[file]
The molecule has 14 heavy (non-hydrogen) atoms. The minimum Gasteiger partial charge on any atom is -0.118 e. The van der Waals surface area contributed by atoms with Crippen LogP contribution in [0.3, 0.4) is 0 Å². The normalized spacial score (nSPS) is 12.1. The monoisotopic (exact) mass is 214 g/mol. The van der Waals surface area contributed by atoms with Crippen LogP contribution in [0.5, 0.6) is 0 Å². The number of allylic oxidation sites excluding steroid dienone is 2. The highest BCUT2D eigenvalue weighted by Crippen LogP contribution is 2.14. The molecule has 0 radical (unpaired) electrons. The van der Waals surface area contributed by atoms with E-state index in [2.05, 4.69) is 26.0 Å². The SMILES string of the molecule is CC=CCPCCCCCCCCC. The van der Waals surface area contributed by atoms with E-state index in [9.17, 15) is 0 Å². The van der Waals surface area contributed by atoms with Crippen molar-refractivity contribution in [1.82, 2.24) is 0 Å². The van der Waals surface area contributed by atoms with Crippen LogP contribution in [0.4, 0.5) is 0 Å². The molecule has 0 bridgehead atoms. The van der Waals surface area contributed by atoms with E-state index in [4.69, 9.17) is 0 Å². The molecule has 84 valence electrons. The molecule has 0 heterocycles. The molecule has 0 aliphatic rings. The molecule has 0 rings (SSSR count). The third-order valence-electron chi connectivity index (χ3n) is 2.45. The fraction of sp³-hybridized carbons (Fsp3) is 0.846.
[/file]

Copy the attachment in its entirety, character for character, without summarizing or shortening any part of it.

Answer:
The molecule has 14 heavy (non-hydrogen) atoms. The minimum Gasteiger partial charge on any atom is -0.118 e. The van der Waals surface area contributed by atoms with Crippen LogP contribution in [0.3, 0.4) is 0 Å². The normalized spacial score (nSPS) is 12.1. The monoisotopic (exact) mass is 214 g/mol. The van der Waals surface area contributed by atoms with Crippen LogP contribution in [0.5, 0.6) is 0 Å². The number of allylic oxidation sites excluding steroid dienone is 2. The highest BCUT2D eigenvalue weighted by Crippen LogP contribution is 2.14. The molecule has 0 radical (unpaired) electrons. The van der Waals surface area contributed by atoms with E-state index in [2.05, 4.69) is 26.0 Å². The SMILES string of the molecule is CC=CCPCCCCCCCCC. The van der Waals surface area contributed by atoms with E-state index in [9.17, 15) is 0 Å². The van der Waals surface area contributed by atoms with Crippen molar-refractivity contribution in [1.82, 2.24) is 0 Å². The van der Waals surface area contributed by atoms with Crippen LogP contribution in [0.4, 0.5) is 0 Å². The molecule has 0 bridgehead atoms. The van der Waals surface area contributed by atoms with E-state index in [4.69, 9.17) is 0 Å². The molecule has 84 valence electrons. The molecule has 0 heterocycles. The molecule has 0 aliphatic rings. The molecule has 0 rings (SSSR count). The third-order valence-electron chi connectivity index (χ3n) is 2.45. The fraction of sp³-hybridized carbons (Fsp3) is 0.846.